When you think of childcare, it typically conjures up images of happy toddlers playing with colorful toys. But in the current economy, the term has taken on new meaning: Many older parents are now “caring” for their grown-up children and grandchildren financially, rather than the other way around. SunAmerica's Retirement Re-Set Study found that 49 percent of pre-retirees expect to provide financial assistance to family members, and 70 percent of that subset expect to assist their adult children. Sixty-two percent anticipate the need to help support their grandchildren, while only 19 percent expect to assist parents. “That is really a strange twist on childcare coming out of the recession,” said Jana Greer, president and CEO of SunAmerica Retirement. With the help of Harris Interactive, SunAmerica polled 1,001 adults over the age of 55 during the second quarter of 2011. Families are more focused on their financial wellbeing, with 50 percent citing more conversations with family members around financial needs. In fact, when asked what their financial advisors could do better, 40 percent said to include family members in the discussion, the third most popular answer. Respondents would also like advisors to talk in a language they can understand (64 percent) and make the process more enjoyable (45 percent).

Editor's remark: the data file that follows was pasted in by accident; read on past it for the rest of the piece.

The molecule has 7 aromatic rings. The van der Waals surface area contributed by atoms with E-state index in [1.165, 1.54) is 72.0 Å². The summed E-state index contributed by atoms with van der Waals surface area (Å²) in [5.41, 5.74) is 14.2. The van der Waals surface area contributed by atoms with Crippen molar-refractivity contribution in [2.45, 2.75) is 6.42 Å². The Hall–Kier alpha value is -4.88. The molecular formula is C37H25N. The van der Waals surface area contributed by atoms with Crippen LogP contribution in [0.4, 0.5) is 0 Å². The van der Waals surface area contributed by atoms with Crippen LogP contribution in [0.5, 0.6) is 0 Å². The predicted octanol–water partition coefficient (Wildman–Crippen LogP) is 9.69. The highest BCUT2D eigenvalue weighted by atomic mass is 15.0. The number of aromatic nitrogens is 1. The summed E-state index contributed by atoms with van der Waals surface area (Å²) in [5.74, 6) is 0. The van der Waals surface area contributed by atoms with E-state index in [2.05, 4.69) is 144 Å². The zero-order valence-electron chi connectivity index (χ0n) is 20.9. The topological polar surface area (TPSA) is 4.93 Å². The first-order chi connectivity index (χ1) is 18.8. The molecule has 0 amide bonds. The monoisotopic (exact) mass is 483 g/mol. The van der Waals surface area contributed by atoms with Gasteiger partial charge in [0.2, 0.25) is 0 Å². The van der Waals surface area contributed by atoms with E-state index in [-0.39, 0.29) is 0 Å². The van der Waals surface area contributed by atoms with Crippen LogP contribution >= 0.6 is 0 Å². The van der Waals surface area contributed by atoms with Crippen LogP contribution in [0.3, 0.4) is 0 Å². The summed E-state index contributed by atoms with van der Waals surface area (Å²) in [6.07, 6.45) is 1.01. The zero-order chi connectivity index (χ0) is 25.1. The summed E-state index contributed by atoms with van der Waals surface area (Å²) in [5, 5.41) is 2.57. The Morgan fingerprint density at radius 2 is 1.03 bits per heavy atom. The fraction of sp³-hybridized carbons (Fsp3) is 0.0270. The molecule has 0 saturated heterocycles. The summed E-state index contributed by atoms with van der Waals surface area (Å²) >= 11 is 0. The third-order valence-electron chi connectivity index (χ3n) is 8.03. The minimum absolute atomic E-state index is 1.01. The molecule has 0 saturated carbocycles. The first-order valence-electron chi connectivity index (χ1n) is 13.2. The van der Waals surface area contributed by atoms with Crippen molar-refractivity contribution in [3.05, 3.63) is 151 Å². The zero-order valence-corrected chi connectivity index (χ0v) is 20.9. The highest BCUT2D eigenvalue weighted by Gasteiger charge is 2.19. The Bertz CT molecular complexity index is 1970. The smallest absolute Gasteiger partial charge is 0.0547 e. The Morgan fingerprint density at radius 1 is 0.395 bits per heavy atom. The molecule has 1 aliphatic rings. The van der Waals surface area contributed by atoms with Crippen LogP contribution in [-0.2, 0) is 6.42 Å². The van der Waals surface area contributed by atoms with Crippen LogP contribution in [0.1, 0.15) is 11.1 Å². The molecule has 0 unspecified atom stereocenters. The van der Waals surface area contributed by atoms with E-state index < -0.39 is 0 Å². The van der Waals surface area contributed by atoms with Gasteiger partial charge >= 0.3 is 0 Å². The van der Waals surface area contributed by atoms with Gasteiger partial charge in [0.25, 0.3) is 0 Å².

Make Way for the Techies
Wall Street's kings of finance have dominated the job market in New York City for at least a decade now. But that's about to change. Last month, Mayor Michael Bloomberg made a speech pushing for New York to become the next Silicon Valley. According to a report by residential development consultant Nancy Packes, that might not be so far off. The report says financial workers used to comprise 58 percent of Manhattan renters in 2005, but the number has slipped to 45 percent today. Meanwhile, technology workers have grown their presence from 7 percent of the city's renters to nearly 12 percent over the same period. — DB